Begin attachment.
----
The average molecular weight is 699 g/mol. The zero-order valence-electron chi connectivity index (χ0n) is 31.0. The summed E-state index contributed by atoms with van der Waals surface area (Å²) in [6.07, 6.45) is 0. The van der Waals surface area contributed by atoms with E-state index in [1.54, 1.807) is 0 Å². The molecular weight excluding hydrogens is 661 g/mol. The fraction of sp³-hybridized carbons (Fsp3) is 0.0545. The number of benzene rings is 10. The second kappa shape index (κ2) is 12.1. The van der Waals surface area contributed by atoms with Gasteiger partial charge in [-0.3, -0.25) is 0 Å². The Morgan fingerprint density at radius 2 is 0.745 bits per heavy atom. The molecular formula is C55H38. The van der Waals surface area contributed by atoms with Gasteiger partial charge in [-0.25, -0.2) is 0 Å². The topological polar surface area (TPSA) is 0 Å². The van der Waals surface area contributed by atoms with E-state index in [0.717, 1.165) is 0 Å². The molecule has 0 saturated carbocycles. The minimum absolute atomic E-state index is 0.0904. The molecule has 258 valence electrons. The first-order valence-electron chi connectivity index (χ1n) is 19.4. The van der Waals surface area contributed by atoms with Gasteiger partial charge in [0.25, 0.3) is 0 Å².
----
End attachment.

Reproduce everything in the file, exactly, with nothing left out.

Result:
The average molecular weight is 699 g/mol. The zero-order valence-electron chi connectivity index (χ0n) is 31.0. The summed E-state index contributed by atoms with van der Waals surface area (Å²) in [6.07, 6.45) is 0. The van der Waals surface area contributed by atoms with E-state index in [1.54, 1.807) is 0 Å². The molecular weight excluding hydrogens is 661 g/mol. The fraction of sp³-hybridized carbons (Fsp3) is 0.0545. The number of benzene rings is 10. The second kappa shape index (κ2) is 12.1. The van der Waals surface area contributed by atoms with Gasteiger partial charge in [-0.3, -0.25) is 0 Å². The Morgan fingerprint density at radius 2 is 0.745 bits per heavy atom. The molecular formula is C55H38. The van der Waals surface area contributed by atoms with Gasteiger partial charge in [-0.25, -0.2) is 0 Å². The topological polar surface area (TPSA) is 0 Å². The van der Waals surface area contributed by atoms with E-state index in [0.717, 1.165) is 0 Å². The molecule has 0 saturated carbocycles. The minimum absolute atomic E-state index is 0.0904. The molecule has 258 valence electrons. The first-order valence-electron chi connectivity index (χ1n) is 19.4. The van der Waals surface area contributed by atoms with Gasteiger partial charge in [0.25, 0.3) is 0 Å².